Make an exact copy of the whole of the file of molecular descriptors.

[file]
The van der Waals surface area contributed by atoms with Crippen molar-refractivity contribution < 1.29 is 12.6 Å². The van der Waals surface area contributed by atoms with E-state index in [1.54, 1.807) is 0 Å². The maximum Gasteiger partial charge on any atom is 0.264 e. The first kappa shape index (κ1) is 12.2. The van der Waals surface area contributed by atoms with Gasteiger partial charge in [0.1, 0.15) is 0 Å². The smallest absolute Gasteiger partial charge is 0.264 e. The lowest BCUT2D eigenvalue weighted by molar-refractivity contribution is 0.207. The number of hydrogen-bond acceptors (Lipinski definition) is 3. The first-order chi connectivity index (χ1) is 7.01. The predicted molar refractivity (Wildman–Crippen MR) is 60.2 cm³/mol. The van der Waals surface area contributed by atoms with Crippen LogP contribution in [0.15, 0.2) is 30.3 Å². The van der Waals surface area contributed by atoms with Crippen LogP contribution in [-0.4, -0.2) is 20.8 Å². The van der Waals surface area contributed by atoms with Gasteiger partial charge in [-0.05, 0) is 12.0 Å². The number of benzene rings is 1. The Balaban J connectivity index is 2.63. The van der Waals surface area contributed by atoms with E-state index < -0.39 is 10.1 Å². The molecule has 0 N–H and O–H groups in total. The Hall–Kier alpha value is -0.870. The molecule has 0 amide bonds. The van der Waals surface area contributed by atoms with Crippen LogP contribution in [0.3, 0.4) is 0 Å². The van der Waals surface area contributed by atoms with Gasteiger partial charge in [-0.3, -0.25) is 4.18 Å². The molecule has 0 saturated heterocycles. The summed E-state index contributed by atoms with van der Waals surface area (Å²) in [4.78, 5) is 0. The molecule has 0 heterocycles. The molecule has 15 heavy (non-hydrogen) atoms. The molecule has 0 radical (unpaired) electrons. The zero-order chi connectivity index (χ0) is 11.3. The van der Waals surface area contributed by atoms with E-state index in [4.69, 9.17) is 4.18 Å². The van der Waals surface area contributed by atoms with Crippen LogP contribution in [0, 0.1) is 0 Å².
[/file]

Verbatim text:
The van der Waals surface area contributed by atoms with Crippen molar-refractivity contribution < 1.29 is 12.6 Å². The van der Waals surface area contributed by atoms with E-state index in [1.54, 1.807) is 0 Å². The maximum Gasteiger partial charge on any atom is 0.264 e. The first kappa shape index (κ1) is 12.2. The van der Waals surface area contributed by atoms with Gasteiger partial charge in [0.1, 0.15) is 0 Å². The smallest absolute Gasteiger partial charge is 0.264 e. The lowest BCUT2D eigenvalue weighted by molar-refractivity contribution is 0.207. The number of hydrogen-bond acceptors (Lipinski definition) is 3. The first-order chi connectivity index (χ1) is 7.01. The predicted molar refractivity (Wildman–Crippen MR) is 60.2 cm³/mol. The van der Waals surface area contributed by atoms with Crippen LogP contribution in [0.15, 0.2) is 30.3 Å². The van der Waals surface area contributed by atoms with Crippen LogP contribution in [-0.4, -0.2) is 20.8 Å². The van der Waals surface area contributed by atoms with Gasteiger partial charge in [-0.05, 0) is 12.0 Å². The number of benzene rings is 1. The Balaban J connectivity index is 2.63. The van der Waals surface area contributed by atoms with E-state index < -0.39 is 10.1 Å². The molecule has 0 N–H and O–H groups in total. The Hall–Kier alpha value is -0.870. The molecule has 0 amide bonds. The van der Waals surface area contributed by atoms with Crippen LogP contribution in [0.3, 0.4) is 0 Å². The van der Waals surface area contributed by atoms with Gasteiger partial charge in [-0.3, -0.25) is 4.18 Å². The molecule has 0 saturated heterocycles. The summed E-state index contributed by atoms with van der Waals surface area (Å²) in [4.78, 5) is 0. The molecule has 0 heterocycles. The molecule has 15 heavy (non-hydrogen) atoms. The molecule has 0 radical (unpaired) electrons. The zero-order chi connectivity index (χ0) is 11.3. The van der Waals surface area contributed by atoms with E-state index in [4.69, 9.17) is 4.18 Å². The van der Waals surface area contributed by atoms with Crippen LogP contribution in [0, 0.1) is 0 Å².